Dementia: Finding the ‘Correct’ Path

Many describe lives where dementia features as a journey. My experience with Andrew an osteopath yesterday may just help me to find my way a little better.  Andrew has a way with words, and often answers an enquiry with just one word: ‘correct’.  My appointment with him yesterday has encouraged me to reconsider the path I have taken on our journey, and set off on the ‘correct path’ again.

Ironically I got lost on my way to see Andrew in Hull yesterday.  On previous occasions I had seen him in Cleethorpes, and he had helped me to solve the problems I was having following hip replacements.  My appointment yesterday was to seek his opinion on what was causing problems with the rotator cuff in my left shoulder.  He concluded that I needed an ultra sound scan to confirm his assessment that I have a damaged tendon.

Andrews simple message to me yesterday was to get back to my routines that he had previously recommended.  The problems I was having with my hips were eased by walking in waist high water.  Once I addressed the muscle weakness in my glutes the pain melted away.  He had a similar message over my shoulder: I need to build in stretching exercises into my daily routine until the results of the scan are known.  Then it will be a medical judgement about steroid injection or repair.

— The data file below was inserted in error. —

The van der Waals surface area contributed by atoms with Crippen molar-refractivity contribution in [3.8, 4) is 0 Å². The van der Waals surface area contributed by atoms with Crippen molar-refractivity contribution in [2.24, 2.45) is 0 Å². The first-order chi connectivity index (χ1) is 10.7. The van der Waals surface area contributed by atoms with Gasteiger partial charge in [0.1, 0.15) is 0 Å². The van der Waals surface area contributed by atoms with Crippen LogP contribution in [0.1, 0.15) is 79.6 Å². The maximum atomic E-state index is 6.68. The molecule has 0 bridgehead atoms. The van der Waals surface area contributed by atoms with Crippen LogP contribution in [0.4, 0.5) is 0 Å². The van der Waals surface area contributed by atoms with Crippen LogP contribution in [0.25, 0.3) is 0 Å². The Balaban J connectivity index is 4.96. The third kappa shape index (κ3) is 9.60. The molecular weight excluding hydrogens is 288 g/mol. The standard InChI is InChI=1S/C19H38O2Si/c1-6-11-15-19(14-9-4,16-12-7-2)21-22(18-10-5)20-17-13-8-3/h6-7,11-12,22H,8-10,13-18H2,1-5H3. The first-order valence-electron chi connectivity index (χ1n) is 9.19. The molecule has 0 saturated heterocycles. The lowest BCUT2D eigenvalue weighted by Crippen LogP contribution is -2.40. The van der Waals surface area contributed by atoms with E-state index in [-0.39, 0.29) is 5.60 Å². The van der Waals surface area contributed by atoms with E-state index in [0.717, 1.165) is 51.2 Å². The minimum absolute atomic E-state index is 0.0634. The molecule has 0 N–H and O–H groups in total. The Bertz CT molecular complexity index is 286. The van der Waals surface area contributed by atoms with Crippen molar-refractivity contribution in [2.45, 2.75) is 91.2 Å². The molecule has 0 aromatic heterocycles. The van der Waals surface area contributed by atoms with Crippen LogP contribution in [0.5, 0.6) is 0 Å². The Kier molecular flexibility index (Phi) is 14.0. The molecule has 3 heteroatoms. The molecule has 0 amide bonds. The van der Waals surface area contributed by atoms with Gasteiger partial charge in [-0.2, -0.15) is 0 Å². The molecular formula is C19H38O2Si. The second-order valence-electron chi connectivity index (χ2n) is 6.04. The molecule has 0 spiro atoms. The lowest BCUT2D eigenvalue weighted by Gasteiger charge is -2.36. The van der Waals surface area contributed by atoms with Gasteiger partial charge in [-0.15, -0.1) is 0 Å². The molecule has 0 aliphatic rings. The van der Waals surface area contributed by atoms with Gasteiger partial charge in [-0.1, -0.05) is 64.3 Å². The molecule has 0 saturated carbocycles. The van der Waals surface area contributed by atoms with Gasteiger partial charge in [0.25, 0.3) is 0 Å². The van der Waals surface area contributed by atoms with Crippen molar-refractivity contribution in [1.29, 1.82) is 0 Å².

When I asked Andrew’s advice on returning to tai chi, you could probably guess his answer by now: correct he responded.  He went on to remind me of the benefits of time out from being a Care Partner, and the need for social-interaction.  I know Andrew is right on these matters: even correct!

Maureen also took an interesting path on my return from Hull.  She told me how she had resented by being looked after by carers for four hours.  Once again she had tried to send Gail off early, reminding her how she had successfully raised three children whilst their father worked away, often over-night, as a long distance lorry driver. She decided to take herself off after a small snack, and returned 40 minutes later refreshed from her walk. Her description of her route was rather vague but she had apparently made it back home under her own steam, without the need for help.

It’s been a busy few days with several additions to our normal routines.  I’m hoping we can get back to ‘normal’ now.  I hope don’t get carried away againand ignore Maureen’s energy levels as I did on Tuesday.  Carer sits on Monday, Wednesday and Friday are obvious choices for initial steps on my correct path.  Once that route has been firmly trodden I hope to make daily exercise part of my routine.  Hopefully Maureen will buy into the exercise routine by accepting my need follow Andrew’s advice.  With luck she will join me on occasions as things settle down.  The real bonus is she has seen that she is at liberty to escape for a walk whenever she likes.  Now that really is a positive direction for her to take on our journey or as Andrew would say: a correct path!


About Remember Me

I am a retired adult educator. My wife had a stroke in February 2014 and now has mixed dementia. Her recovery from stroke has been exceptional apart from 50% loss of peripheral vision and vascular damage. 'Dharma For Dementia' is my approach to being Maureem's Care Partner: it aims to end the suffering of 'Prescribed Disengagement' (Swaffer) .
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